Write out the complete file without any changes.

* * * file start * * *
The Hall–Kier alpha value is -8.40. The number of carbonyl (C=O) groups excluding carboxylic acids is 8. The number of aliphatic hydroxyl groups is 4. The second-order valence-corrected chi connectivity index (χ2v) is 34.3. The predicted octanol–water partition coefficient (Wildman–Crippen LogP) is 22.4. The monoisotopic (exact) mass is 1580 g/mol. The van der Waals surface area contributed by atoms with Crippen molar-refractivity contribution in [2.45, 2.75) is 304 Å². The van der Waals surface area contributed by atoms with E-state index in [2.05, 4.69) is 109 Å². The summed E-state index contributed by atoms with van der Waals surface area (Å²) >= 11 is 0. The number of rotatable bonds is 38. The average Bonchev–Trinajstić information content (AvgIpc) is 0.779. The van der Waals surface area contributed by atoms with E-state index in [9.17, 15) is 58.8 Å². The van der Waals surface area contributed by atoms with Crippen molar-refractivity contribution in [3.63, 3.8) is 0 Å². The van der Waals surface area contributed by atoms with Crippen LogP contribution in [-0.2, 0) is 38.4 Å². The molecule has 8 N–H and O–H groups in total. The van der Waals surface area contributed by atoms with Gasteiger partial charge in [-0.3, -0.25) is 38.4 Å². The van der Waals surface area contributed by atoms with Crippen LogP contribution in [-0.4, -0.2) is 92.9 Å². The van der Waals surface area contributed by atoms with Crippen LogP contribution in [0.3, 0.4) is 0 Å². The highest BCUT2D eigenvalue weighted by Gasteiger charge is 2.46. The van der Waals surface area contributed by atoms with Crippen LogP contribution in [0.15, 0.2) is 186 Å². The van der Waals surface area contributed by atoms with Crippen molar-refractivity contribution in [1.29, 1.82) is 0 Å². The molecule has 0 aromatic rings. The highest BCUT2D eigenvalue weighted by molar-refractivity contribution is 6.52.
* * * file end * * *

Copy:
The Hall–Kier alpha value is -8.40. The number of carbonyl (C=O) groups excluding carboxylic acids is 8. The number of aliphatic hydroxyl groups is 4. The second-order valence-corrected chi connectivity index (χ2v) is 34.3. The predicted octanol–water partition coefficient (Wildman–Crippen LogP) is 22.4. The monoisotopic (exact) mass is 1580 g/mol. The van der Waals surface area contributed by atoms with Crippen molar-refractivity contribution in [2.45, 2.75) is 304 Å². The van der Waals surface area contributed by atoms with E-state index in [2.05, 4.69) is 109 Å². The summed E-state index contributed by atoms with van der Waals surface area (Å²) >= 11 is 0. The number of rotatable bonds is 38. The average Bonchev–Trinajstić information content (AvgIpc) is 0.779. The van der Waals surface area contributed by atoms with E-state index in [9.17, 15) is 58.8 Å². The van der Waals surface area contributed by atoms with Crippen molar-refractivity contribution in [3.63, 3.8) is 0 Å². The van der Waals surface area contributed by atoms with Crippen LogP contribution in [-0.2, 0) is 38.4 Å². The molecule has 8 N–H and O–H groups in total. The van der Waals surface area contributed by atoms with Gasteiger partial charge in [-0.3, -0.25) is 38.4 Å². The van der Waals surface area contributed by atoms with Crippen LogP contribution in [-0.4, -0.2) is 92.9 Å². The van der Waals surface area contributed by atoms with Crippen LogP contribution in [0.3, 0.4) is 0 Å². The highest BCUT2D eigenvalue weighted by Gasteiger charge is 2.46. The van der Waals surface area contributed by atoms with Crippen LogP contribution in [0.15, 0.2) is 186 Å². The van der Waals surface area contributed by atoms with Crippen molar-refractivity contribution in [1.29, 1.82) is 0 Å². The molecule has 0 aromatic rings. The highest BCUT2D eigenvalue weighted by molar-refractivity contribution is 6.52.